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Issue No. 318 03 August 2006  

Don't Bank on Costello's Oil Shocker
Did the economy slip on a banana skin or an oil slick?


Interview: A Life And Death Matter
Macquarie Street and Canberra are squaring off over safety in the workplace, NSW Minister for Industrial relations, John Della Bosca, explains what's at stake.

Unions: Fighting Back
When John Howard's building industry enforcer started threatening people's homes, one couple hit the road. Jim Marr met them in Sydney.

Industrial: What Cowra Means
The ruling on the Cowra abattoir case highlights the implications of the new IR rules, according to John Howe and Jill Murray

Environment: Scrambling for Energy Security
Howard Government hypocrisy is showcased in its climate change manoeuvring, Stuart Rosewarne writes:

Politics: Page Turner
A new book leaves no doubt about whether the faction came before the ego, Nathan Brown writes.

Economics: The State of Labour
The capacity of the state to shape the political economy and thus improve the social lives of the people must be reasserted, argues Geoff Dow.

International: Workers Blood For Oil
A new book by Abdullah Muhsin and Alan Johnson lifts the lid on the bloody reality of US backed democracy for Iraq's trade unions

History: Liberty in Spain
Worker Self-Management is good management. The proof in Spain was in Catalania, Andalusia and continues in the Basque Country, as Neale Towart explains.

Review: Go Roys, Make A Noise
Phil Doyle thought he'd find nostalgia, but instead Vulgar Press' new book, Maroon & Blue is a penetrating insight into the suburban mind under stress.


 Ah, Sol

 Telstra Contractors in Bush Raid

 Spooks Go “Nuclear”

 Drivers Under Attack

 Stacks on the Hill

 Advertising Works

 29 Face Secret Interrogations

 Bureaucrats Sit on Wages

 Blue Mountains Fit Through Loophole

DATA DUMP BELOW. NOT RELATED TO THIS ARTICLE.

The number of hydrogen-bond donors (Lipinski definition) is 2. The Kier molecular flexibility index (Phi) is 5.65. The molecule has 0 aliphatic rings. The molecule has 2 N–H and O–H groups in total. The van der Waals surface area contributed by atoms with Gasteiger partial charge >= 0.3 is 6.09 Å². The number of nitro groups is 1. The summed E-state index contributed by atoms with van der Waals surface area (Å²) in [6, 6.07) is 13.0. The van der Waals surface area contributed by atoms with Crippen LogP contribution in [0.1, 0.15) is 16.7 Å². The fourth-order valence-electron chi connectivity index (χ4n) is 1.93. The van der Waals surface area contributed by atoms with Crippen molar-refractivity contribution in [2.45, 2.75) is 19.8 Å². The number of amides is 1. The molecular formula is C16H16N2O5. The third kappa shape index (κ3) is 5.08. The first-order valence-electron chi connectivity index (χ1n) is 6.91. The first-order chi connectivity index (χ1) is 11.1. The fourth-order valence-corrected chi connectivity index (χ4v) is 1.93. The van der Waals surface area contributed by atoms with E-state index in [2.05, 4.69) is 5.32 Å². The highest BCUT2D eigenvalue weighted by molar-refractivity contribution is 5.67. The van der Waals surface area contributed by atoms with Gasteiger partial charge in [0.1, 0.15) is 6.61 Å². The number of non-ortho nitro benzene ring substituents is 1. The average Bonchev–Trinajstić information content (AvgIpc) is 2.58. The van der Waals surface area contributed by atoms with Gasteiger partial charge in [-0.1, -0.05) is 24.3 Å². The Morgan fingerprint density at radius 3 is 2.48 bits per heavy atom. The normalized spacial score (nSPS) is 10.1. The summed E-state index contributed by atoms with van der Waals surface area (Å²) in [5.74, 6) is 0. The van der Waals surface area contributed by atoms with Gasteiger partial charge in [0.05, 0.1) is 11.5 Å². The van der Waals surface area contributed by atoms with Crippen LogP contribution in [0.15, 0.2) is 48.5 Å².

G Spot for Rally

 Chalkies Give WorkChoices An F

 Howard Base Shaky

 Deaf Workers Lose Voice

 Canberra Scratches WorkChoices Handicap

 MUA Hungry for Change

 Vanny Changes Story

 Activists What's On


The Locker Room
Ruled Out
Phil Doyle plays by the rules

Tommy's Apprentice
Chapter One - Tommy and "The Boy"

Westie Wing
Ian West wonders what might happen if the NSW Coalition actually did win power next March at the State elections.

 Bussies Are Tops
 What Was He On About?
 Belly On Balance
 Help Wanted
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MUA Hungry for Change

Unions NSW is backing an MUA push to have Darling Harbour East renamed in honour of thousands of waterfront workers.

It is urging unions and supporters to petition the state government to adopt the longtime maritime monicker, the Hungry Mile.

Naming submissions need to be filed with Planning Minister, Frank Sartor, by this Friday.

The Hungry Mile would celebrate two centuries of maritime labour in the precinct where as many as 24,000 people were employed, prior to the advent of containerisation.

The Hungry Mile has inspired film, verse, song and rebellion.

It got its name during the Great Depression when men trudged from wharf to wharf in search of work, either going hungry or toiling around the clock in tough, perilous conditions on 24-hour shifts under the oppressive Bull System.

The Hungry Mile became an Australian labour icon. It was the birthplace of maritime unionism.

It saw solidarity protests, including bans on pre-war Japanese shipments, the Black Armada of Dutch arms during the Indonesian independence war, opposition to French and US wars in Vietnam, apartheid in South Africa, French nuclear testing, the Indonesian invasion of East Timor. It became a focal point for maritime struggles and expressions of internationalism.

It was on the Hungry Mile, in 1998, that hooded goons with dogs forced workers off cranes, ships and wharves at Patrick as part of a government-employer conspiracy to replace union workers.

To make submission on names for East Darling Harbour go to:


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